Attorneys at the CLC “work with a very credible network of environmental attorneys and nonprofit groups, and I think their advice is sought out,” Maloney said. “Obviously, we have a high regard for them.”
Freitag recalled Weeks and staff at the center also assisted in an unusual situation in which a former Superfund site near Bloomington was donated to Sycamore as part of a 400-acre gift. Known as Neal’s Landfill, the site had undergone a U.S. Environmental Protection Agency-supervised cleanup of carcinogenic PCBs to bring it to industrial development standards.
Nevertheless, Freitag said the gift posed a dilemma for the land trust. “Rather than running for the hills,” he said, he turned to Weeks and the staff at the center to see what could be done. “After about $60,000 worth of free legal research, we determined Sycamore Land Trust could take that land without any fear of heightened liability.”
While any development on the site must be low-impact, Freitag sees possibility. “Even if it’s just as demonstration solar panels, it’s a way to take something bad and find a way to make it positive, and we could only have done that with the center’s assistance.”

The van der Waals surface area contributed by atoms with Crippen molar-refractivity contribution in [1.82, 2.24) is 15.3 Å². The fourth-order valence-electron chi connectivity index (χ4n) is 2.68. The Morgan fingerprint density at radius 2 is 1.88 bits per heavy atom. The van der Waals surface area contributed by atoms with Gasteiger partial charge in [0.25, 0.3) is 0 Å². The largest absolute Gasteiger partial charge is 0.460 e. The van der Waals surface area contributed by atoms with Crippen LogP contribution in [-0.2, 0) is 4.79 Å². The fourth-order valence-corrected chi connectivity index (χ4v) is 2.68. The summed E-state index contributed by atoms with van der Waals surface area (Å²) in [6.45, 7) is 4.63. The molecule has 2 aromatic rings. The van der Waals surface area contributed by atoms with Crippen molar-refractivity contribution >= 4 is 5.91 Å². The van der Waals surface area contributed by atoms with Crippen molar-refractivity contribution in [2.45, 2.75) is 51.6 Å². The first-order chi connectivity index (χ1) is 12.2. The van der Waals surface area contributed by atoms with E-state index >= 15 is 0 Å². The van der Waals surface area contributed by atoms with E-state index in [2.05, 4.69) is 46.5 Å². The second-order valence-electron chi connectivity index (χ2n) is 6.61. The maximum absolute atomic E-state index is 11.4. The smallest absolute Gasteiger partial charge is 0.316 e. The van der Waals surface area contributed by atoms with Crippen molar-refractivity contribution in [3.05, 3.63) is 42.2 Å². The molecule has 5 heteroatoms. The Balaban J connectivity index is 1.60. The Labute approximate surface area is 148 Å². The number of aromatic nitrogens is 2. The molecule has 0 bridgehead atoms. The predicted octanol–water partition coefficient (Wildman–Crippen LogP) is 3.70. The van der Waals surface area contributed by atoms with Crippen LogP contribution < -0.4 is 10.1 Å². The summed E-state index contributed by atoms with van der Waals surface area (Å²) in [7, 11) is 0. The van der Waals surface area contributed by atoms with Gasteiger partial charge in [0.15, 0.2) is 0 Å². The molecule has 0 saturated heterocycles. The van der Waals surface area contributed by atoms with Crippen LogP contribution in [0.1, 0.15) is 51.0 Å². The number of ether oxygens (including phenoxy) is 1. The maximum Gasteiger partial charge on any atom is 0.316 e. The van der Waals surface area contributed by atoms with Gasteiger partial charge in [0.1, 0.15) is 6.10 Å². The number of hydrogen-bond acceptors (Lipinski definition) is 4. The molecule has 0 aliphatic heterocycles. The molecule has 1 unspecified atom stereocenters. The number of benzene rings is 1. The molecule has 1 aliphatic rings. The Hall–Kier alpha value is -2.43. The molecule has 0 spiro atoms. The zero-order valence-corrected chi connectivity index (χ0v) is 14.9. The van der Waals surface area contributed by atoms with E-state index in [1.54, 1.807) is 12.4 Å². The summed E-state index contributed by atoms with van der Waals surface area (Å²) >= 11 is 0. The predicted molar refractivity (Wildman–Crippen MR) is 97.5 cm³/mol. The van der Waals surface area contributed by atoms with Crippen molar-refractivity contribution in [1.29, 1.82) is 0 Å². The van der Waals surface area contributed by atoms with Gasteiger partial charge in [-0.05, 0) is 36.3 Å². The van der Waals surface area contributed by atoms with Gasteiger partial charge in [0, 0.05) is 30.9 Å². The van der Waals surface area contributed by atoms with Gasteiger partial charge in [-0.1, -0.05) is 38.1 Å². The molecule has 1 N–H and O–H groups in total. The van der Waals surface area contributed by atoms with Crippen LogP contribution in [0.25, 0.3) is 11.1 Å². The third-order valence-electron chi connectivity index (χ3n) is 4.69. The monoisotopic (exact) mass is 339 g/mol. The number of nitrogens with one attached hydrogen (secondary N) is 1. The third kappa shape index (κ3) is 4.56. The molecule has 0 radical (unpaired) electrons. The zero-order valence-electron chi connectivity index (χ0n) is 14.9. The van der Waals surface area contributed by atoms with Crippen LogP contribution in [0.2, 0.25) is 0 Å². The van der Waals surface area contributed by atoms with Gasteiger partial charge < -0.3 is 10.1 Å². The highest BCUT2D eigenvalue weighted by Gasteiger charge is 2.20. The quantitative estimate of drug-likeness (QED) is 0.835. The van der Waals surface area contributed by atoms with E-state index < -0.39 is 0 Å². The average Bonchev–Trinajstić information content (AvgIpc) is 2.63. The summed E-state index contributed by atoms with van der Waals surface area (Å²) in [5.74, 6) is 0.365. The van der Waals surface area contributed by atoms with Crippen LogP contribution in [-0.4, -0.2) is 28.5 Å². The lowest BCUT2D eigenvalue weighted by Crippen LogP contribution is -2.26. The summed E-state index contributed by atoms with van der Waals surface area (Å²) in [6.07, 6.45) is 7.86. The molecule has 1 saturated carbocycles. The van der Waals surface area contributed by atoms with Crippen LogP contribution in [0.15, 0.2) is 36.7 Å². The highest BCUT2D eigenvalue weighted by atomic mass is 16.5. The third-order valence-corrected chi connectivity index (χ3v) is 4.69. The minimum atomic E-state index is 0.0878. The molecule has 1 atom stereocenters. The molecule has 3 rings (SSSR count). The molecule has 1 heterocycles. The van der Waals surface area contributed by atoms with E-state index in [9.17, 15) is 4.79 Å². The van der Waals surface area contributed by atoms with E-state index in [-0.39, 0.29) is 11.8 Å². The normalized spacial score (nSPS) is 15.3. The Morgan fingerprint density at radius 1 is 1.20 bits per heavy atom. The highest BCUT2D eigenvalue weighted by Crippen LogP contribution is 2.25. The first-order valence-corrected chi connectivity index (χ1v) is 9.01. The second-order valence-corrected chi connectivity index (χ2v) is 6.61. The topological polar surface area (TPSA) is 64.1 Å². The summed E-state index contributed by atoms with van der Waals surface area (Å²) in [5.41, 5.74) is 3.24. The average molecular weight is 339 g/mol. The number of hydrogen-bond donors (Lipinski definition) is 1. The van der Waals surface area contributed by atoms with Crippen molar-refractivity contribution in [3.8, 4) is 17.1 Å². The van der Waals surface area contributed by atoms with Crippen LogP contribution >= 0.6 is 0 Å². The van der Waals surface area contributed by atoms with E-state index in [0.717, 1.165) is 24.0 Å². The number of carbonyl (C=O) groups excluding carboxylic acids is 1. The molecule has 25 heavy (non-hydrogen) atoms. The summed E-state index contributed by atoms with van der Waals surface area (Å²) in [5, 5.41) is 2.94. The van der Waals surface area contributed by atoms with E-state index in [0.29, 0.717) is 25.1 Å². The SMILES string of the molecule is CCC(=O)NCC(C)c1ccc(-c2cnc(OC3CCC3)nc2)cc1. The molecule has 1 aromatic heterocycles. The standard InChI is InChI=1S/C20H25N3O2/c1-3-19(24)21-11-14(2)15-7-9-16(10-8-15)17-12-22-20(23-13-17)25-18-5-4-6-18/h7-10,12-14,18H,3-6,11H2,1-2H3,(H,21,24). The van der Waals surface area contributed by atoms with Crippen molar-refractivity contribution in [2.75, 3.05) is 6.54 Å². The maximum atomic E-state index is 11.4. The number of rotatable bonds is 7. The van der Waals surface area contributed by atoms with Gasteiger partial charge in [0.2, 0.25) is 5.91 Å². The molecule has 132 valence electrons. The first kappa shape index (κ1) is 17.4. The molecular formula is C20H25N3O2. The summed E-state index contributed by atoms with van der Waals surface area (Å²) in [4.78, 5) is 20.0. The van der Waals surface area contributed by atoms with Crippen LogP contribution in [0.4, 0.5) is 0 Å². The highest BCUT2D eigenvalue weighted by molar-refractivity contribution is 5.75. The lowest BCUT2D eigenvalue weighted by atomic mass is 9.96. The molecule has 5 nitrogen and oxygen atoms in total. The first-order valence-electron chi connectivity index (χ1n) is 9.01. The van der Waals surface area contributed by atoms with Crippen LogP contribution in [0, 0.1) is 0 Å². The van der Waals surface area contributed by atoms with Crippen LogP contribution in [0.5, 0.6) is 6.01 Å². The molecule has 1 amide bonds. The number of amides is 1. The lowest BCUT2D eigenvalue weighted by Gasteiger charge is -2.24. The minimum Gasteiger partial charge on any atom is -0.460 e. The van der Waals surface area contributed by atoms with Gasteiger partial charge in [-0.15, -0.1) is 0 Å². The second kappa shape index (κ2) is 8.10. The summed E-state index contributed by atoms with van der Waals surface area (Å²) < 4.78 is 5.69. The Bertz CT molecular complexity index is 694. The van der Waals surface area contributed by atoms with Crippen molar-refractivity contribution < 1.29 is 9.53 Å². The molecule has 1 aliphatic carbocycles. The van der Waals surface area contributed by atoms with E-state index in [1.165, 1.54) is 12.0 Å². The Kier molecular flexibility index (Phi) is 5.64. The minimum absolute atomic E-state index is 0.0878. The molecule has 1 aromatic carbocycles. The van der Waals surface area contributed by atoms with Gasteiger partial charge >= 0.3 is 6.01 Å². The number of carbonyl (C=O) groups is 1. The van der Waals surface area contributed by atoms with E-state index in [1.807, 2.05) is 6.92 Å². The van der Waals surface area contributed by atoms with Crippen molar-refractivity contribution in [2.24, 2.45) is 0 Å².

Scolnik and Weeks have a friendship that dates back to the early 1970s when both were members of the IU football team, though Weeks says there was a difference: “He was a star football player.”
Scolnik was a good enough receiver to set IU records at the time. He went on to play four seasons professionally – two in the National Football League and two in the Canadian Football League – after which he returned to Bloomington to earn his law degree. Weeks and Scolnik later worked together at Sommer Barnard P.C., a predecessor firm to Taft Stettinius & Hollister LLP.
Scolnik said Weeks “is a brilliant lawyer, and then I saw him really sacrifice to go pursue a lifelong passion of conservation of wildlife and our ecological systems, to really pursue the mission of conservation.”
But Weeks said the work is rewarding, and typically there is more interest in internships in the clinic than can be served. In addition to the typical 10 or so IU Maurer students who intern, Weeks said opening the program to IU McKinney students likely will add another seven or so positions, and perhaps as many as 10 more in time.
“One of the things that makes this a special place to work is we really care about what we’re working on, not just as a professional matter, but as a personal matter,” Weeks said. The staff “really care about making a difference in the natural world.”•